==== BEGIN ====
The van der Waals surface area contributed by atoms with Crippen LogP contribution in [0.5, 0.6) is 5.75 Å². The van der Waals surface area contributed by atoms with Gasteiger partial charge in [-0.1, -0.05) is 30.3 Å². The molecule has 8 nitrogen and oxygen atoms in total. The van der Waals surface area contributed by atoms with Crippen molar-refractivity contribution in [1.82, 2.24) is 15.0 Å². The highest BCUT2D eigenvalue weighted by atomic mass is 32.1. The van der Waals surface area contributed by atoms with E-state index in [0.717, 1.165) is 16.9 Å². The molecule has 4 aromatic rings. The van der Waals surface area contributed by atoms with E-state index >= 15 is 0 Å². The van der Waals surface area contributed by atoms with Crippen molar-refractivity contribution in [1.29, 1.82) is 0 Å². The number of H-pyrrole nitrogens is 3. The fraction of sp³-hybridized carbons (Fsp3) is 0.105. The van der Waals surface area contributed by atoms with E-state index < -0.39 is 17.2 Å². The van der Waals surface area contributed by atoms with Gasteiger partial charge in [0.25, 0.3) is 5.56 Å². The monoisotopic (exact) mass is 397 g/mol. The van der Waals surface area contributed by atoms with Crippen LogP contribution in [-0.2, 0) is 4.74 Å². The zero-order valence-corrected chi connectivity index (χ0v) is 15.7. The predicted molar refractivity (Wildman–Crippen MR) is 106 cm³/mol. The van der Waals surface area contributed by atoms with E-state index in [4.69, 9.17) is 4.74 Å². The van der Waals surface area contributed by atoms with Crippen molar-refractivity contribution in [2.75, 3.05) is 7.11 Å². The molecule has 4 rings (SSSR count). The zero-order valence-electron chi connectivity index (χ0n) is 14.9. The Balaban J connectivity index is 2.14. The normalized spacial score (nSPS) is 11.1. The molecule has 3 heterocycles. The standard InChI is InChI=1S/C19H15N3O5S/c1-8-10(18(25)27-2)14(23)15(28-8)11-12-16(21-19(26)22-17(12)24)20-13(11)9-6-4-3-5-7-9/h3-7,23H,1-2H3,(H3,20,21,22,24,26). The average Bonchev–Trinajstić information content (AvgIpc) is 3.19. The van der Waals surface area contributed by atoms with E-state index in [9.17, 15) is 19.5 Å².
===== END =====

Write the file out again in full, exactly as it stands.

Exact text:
The van der Waals surface area contributed by atoms with Crippen LogP contribution in [0.5, 0.6) is 5.75 Å². The van der Waals surface area contributed by atoms with Gasteiger partial charge in [-0.1, -0.05) is 30.3 Å². The molecule has 8 nitrogen and oxygen atoms in total. The van der Waals surface area contributed by atoms with Crippen molar-refractivity contribution in [1.82, 2.24) is 15.0 Å². The highest BCUT2D eigenvalue weighted by atomic mass is 32.1. The van der Waals surface area contributed by atoms with E-state index in [0.717, 1.165) is 16.9 Å². The molecule has 4 aromatic rings. The van der Waals surface area contributed by atoms with E-state index >= 15 is 0 Å². The van der Waals surface area contributed by atoms with Crippen molar-refractivity contribution in [1.29, 1.82) is 0 Å². The number of H-pyrrole nitrogens is 3. The fraction of sp³-hybridized carbons (Fsp3) is 0.105. The van der Waals surface area contributed by atoms with E-state index < -0.39 is 17.2 Å². The van der Waals surface area contributed by atoms with Gasteiger partial charge in [0.25, 0.3) is 5.56 Å². The monoisotopic (exact) mass is 397 g/mol. The van der Waals surface area contributed by atoms with Crippen LogP contribution in [-0.2, 0) is 4.74 Å². The zero-order valence-corrected chi connectivity index (χ0v) is 15.7. The predicted molar refractivity (Wildman–Crippen MR) is 106 cm³/mol. The van der Waals surface area contributed by atoms with E-state index in [4.69, 9.17) is 4.74 Å². The van der Waals surface area contributed by atoms with Crippen molar-refractivity contribution in [2.75, 3.05) is 7.11 Å². The molecule has 4 rings (SSSR count). The zero-order valence-electron chi connectivity index (χ0n) is 14.9. The Balaban J connectivity index is 2.14. The normalized spacial score (nSPS) is 11.1. The molecule has 3 heterocycles. The standard InChI is InChI=1S/C19H15N3O5S/c1-8-10(18(25)27-2)14(23)15(28-8)11-12-16(21-19(26)22-17(12)24)20-13(11)9-6-4-3-5-7-9/h3-7,23H,1-2H3,(H3,20,21,22,24,26). The average Bonchev–Trinajstić information content (AvgIpc) is 3.19. The van der Waals surface area contributed by atoms with E-state index in [9.17, 15) is 19.5 Å².